Build the system, and the people will come to it. If you want to make it happen faster, stop all road projects and focus solely on transit. Stop approving building permits for 2000 home neighborhoods 15-20 miles from city center off a two lane road. Instead, approve dense housing development along your new rail corridor.

    ...but people will whine that they want a yaaardddddd.... Fine, let them buy a used house, or some type of infill development.

    Our leaders, however, are the same SUV-driving, suburban-living "problems" we're trying to fix though. They can't even see the problem. Screw all the big plans... our first priority should be to make people SEE the problem. Scare everyone a little bit - because honestly, they should be at LEAST a little scared.

  18. #18
    Senior Member wahoonc's Avatar
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    Quote Originally Posted by JeffS

    You simply cannot provide a high level of service to the type of residential communities we have been building in this country for the last thirty years. Trying is a waste of money.
    AMEN +1

    Build the system, and the people will come to it. If you want to make it happen faster, stop all road projects and focus solely on transit. Stop approving building permits for 2000 home neighborhoods 15-20 miles from city center off a two lane road. Instead, approve dense housing development along your new rail corridor.
    We just got news of yet another development in what used to be the rural area surrounding our small farm...8,000 new homes! and I guarantee they have not made any allowances for increasing the road infrastructure. Just what I want to have to deal with 15,000 frustrated motorists trying to get somewhere on narrow two lane no shouldered roads We have seen over 5,000 homes go in neighborhoods within a 5 mile radius of us in just the past 5 years.

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  19. #19
    Lurker extraordinaire Golf XRay Tango's Avatar
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    I think that the feasibility of providing transit to the suburbs is highly dependent on local geography and the forethought of the system's planners.

    My suburb of choice is a city of 750,000 people just west of Toronto. The entire city is laid out on a supergrid of blocks that are 2 square km per side.

    There is a large bus system here, but it unfortunately converges on the gigantic shopping mall next to the city hall. That's great for the few thousand people who work in the office buildings nearby, but it makes taking bus trips elsewhere very difficult.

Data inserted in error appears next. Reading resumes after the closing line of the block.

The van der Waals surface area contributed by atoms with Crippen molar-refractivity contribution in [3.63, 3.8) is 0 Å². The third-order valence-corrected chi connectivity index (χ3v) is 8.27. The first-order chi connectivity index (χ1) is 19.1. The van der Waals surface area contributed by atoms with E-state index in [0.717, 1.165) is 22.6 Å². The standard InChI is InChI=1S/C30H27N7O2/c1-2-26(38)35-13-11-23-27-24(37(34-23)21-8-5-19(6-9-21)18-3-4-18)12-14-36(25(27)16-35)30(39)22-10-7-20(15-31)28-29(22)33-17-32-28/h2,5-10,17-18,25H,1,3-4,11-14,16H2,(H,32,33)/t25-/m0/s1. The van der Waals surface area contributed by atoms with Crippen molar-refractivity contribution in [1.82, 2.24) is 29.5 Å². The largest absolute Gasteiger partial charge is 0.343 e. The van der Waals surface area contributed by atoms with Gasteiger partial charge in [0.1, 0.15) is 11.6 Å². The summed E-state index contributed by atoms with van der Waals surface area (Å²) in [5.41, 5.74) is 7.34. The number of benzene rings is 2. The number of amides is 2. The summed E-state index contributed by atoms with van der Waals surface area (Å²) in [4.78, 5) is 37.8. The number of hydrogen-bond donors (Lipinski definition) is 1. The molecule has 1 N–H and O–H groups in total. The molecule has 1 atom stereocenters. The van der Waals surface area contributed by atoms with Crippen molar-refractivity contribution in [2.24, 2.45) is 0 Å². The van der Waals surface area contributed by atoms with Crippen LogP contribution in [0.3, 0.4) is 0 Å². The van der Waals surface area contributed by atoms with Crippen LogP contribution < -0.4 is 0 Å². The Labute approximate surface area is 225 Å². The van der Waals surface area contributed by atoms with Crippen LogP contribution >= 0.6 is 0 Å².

The city of Toronto, just east of us has very similar population density and layout outside of the downtown core. They provide a bus system that mostly goes in straight lines up and down major streets, connecting with subways and regional trains as they're available. The result is that people in the furthest flung wastes of Etobicoke and Scarborough can depend on bus service at regular intervals 24 hours a day, and can make connections along routes that are much the same as they'd take by car.

    The key to the success of the TTC in suburban Toronto is linked partly to our benign geography that allows us to have massive grid-based suburbs that aren't really that far apart. It's also a direct result of the design of the system that takes money from the popular downtown routes and subsidizes the suburban routes so that they're viable as well.

  20. #20
    Sophomoric Member Roody's Avatar
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    The authors of the WP article are not journalists. They work for the Reason Foundation, a right-wing libertarian think tank.

    Quote Originally Posted by Reason Foundation
    Founded in 1968, Reason advances a free society by developing, applying, and promoting libertarian principles, including individual liberty, free markets, and the rule of law.

    Reason produces respected public policy research on a variety of issues and publishes the critically acclaimed monthly magazine, Reason. Together, our top-tier think tank and political and cultural magazine reach a diverse, influential audience, advancing the values of individual freedom and choice, limited government, and market-friendly policies.